For my birthday each year, we usually drive to Natchez, a town we both love for its quirky restaurants, shops and rich history. The pandemic changed those plans.
The restaurant and shopping options aren’t as plentiful in Natchez as they usually are. Plus, our favorite restaurant didn’t survive the pandemic, and we’re not going to be over that disappointment for a long time. So we went to New Orleans, where I felt like a big city girl in the Museum of Art, made a really poor lunch choice, wandered a Magazine Street antique store crammed with crockery and wished a barefoot, wild-eyed homeless man the best of luck in finding a ride to the shelter.
For the second day of my close-to-home birthday trip, we headed to Donaldsonville. It’s an only hour away but neither of us had ever been there. It’s an old city surrounded by sugarcane fields and industrial plants. The town itself has a downtown that’s seen better days and loads of old homes. Like most small towns in Louisiana, it’s a fading beauty of a place.
Then we headed back over the Sunshine Bridge and down River Road to St. Gabriel, one of Louisiana’s oldest settlement (now home to McMansions where former governors live and prisons where … , nah, I won’t make that joke since we’re rooting out corruption).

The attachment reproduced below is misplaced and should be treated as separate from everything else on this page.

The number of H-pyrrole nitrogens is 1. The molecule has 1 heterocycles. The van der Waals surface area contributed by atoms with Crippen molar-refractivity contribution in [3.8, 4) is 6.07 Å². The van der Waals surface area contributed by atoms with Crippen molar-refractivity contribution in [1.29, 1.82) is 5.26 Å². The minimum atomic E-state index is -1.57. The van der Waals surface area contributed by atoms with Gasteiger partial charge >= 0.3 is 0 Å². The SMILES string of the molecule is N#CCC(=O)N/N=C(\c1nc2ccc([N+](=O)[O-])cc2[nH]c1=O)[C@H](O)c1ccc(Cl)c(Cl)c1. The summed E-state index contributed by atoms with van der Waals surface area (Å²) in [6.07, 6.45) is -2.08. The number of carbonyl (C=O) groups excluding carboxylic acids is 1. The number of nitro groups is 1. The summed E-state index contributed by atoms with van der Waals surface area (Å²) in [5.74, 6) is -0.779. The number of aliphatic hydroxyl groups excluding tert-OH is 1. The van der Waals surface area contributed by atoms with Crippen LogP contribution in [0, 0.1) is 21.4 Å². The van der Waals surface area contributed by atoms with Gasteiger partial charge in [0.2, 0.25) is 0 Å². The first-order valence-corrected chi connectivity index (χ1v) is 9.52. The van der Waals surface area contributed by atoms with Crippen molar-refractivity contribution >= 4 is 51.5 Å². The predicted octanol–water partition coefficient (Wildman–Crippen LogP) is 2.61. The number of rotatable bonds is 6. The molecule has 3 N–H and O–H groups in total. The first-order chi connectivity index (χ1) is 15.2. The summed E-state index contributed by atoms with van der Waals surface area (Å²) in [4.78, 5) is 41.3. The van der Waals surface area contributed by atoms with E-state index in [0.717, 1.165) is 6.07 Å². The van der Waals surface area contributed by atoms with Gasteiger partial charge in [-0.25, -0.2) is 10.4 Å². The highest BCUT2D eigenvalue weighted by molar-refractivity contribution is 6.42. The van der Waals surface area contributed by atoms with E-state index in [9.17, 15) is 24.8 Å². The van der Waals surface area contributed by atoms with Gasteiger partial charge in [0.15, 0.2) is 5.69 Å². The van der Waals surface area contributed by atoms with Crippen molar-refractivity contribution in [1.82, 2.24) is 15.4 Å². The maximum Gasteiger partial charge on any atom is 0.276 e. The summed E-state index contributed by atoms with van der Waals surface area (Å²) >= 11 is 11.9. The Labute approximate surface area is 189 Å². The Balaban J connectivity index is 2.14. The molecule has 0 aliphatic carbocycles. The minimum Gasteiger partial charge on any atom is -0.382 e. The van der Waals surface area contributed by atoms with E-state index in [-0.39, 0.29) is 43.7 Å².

Here’s the thing about River Road in Louisiana. It’s frustrating. We zipped past the former leprosy colony (now home to the National Guard) and met the end of the road. River Road isn’t seamless. It dead ends in places. So you have to backtrack, detour and pick it up again. Think you can drive from New Orleans to Baton Rouge along River Road? Recalibrate your thinking.
Anyhoo, we finally arrived in St. Gabriel, which holds the oldest church in the Louisiana Purchase. It’s a beautiful story. The Acadians were tossed out of Nova Scotia and scattered to the wind. Some made their way to the American colonies. Others ended up in English prisons or French slums. Many of those who survived (and many didn’t) settled in Louisiana, where they built a church from the native cypress trees. Through the years of hardship and loss, they never lost their faith. The testament to their faith stands to this day.
It’s a small church that still houses the original bell, stamped with the year 1768. Behind the wooden building is a cemetery that must hold far more graves than there are tombstones.
Not everyone buried at St. Gabriel during the 1800s was an Acadian. Above is the grave of Charles Dakin, whose brother designed the Old State Capitol in Baton Rouge. Exactly why he’s buried at St. Gabriel is a mystery. Like his brother, Charles was an architect. They often worked as a team, designing hotels and churches in big cities like New Orleans and Baton Rouge. Yet, here he is, in a country graveyard, among settlers. Like them, he found a resting place far from home.
2 thoughts on “The oldest church in the Louisiana Purchase”
I understand there was some Spanish Forts located in what is now Western Louisiana. The purpose was to keep the French out of Spanish territory. We see how well those worked out.
Those would be cool to see if there’s anything left of them! I know they tried to build forts in Plaquemines Parish and finally gave up because hurricanes kept knocking them down.